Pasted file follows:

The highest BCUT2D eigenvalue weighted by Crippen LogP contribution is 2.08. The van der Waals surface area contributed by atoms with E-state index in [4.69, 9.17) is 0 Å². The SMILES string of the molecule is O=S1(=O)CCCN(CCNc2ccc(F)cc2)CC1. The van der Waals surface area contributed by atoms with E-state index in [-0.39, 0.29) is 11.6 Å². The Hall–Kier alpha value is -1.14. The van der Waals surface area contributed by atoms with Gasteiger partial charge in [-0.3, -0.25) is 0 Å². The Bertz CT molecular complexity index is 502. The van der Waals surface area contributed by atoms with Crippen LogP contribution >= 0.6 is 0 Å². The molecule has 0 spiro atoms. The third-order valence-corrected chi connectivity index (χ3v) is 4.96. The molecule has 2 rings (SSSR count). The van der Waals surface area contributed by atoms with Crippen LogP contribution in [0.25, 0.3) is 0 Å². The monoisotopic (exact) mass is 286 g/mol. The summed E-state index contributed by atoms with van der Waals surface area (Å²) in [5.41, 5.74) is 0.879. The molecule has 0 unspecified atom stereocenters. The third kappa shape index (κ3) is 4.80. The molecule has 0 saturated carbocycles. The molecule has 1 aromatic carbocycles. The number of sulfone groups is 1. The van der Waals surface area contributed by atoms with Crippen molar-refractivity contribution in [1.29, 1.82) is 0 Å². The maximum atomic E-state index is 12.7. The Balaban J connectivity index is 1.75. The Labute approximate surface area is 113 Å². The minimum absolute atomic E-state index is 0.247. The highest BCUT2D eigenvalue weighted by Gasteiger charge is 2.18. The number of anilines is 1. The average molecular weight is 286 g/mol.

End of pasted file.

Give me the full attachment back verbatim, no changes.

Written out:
The highest BCUT2D eigenvalue weighted by Crippen LogP contribution is 2.08. The van der Waals surface area contributed by atoms with E-state index in [4.69, 9.17) is 0 Å². The SMILES string of the molecule is O=S1(=O)CCCN(CCNc2ccc(F)cc2)CC1. The van der Waals surface area contributed by atoms with E-state index in [-0.39, 0.29) is 11.6 Å². The Hall–Kier alpha value is -1.14. The van der Waals surface area contributed by atoms with Gasteiger partial charge in [-0.3, -0.25) is 0 Å². The Bertz CT molecular complexity index is 502. The van der Waals surface area contributed by atoms with Crippen LogP contribution >= 0.6 is 0 Å². The molecule has 0 spiro atoms. The third-order valence-corrected chi connectivity index (χ3v) is 4.96. The molecule has 2 rings (SSSR count). The van der Waals surface area contributed by atoms with Crippen LogP contribution in [0.25, 0.3) is 0 Å². The monoisotopic (exact) mass is 286 g/mol. The summed E-state index contributed by atoms with van der Waals surface area (Å²) in [5.41, 5.74) is 0.879. The molecule has 0 unspecified atom stereocenters. The third kappa shape index (κ3) is 4.80. The molecule has 0 saturated carbocycles. The molecule has 1 aromatic carbocycles. The number of sulfone groups is 1. The van der Waals surface area contributed by atoms with Crippen molar-refractivity contribution in [1.29, 1.82) is 0 Å². The maximum atomic E-state index is 12.7. The Balaban J connectivity index is 1.75. The Labute approximate surface area is 113 Å². The minimum absolute atomic E-state index is 0.247. The highest BCUT2D eigenvalue weighted by Gasteiger charge is 2.18. The number of anilines is 1. The average molecular weight is 286 g/mol.